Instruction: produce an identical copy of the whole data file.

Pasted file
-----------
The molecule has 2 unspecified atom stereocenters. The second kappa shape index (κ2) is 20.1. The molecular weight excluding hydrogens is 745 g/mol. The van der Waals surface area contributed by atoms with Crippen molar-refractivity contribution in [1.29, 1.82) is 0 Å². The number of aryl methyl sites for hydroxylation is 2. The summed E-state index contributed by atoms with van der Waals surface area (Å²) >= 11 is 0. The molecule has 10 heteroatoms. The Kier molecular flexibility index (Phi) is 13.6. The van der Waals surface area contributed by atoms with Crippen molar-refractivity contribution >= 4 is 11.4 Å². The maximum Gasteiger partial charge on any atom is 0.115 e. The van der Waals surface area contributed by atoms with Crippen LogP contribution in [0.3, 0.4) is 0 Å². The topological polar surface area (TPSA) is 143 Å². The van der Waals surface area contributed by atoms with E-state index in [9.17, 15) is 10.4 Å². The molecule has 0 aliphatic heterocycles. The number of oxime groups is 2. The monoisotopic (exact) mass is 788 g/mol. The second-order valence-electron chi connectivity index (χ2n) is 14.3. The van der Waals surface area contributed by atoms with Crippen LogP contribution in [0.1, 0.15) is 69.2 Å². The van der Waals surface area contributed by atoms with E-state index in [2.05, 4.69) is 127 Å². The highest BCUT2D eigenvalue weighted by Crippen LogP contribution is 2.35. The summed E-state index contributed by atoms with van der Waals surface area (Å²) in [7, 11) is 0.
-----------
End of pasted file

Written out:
The molecule has 2 unspecified atom stereocenters. The second kappa shape index (κ2) is 20.1. The molecular weight excluding hydrogens is 745 g/mol. The van der Waals surface area contributed by atoms with Crippen molar-refractivity contribution in [1.29, 1.82) is 0 Å². The number of aryl methyl sites for hydroxylation is 2. The summed E-state index contributed by atoms with van der Waals surface area (Å²) >= 11 is 0. The molecule has 10 heteroatoms. The Kier molecular flexibility index (Phi) is 13.6. The van der Waals surface area contributed by atoms with Crippen molar-refractivity contribution >= 4 is 11.4 Å². The maximum Gasteiger partial charge on any atom is 0.115 e. The van der Waals surface area contributed by atoms with Crippen LogP contribution in [0.3, 0.4) is 0 Å². The topological polar surface area (TPSA) is 143 Å². The van der Waals surface area contributed by atoms with E-state index in [9.17, 15) is 10.4 Å². The molecule has 0 aliphatic heterocycles. The number of oxime groups is 2. The monoisotopic (exact) mass is 788 g/mol. The second-order valence-electron chi connectivity index (χ2n) is 14.3. The van der Waals surface area contributed by atoms with Crippen LogP contribution in [0.1, 0.15) is 69.2 Å². The van der Waals surface area contributed by atoms with E-state index in [2.05, 4.69) is 127 Å². The highest BCUT2D eigenvalue weighted by Crippen LogP contribution is 2.35. The summed E-state index contributed by atoms with van der Waals surface area (Å²) in [7, 11) is 0.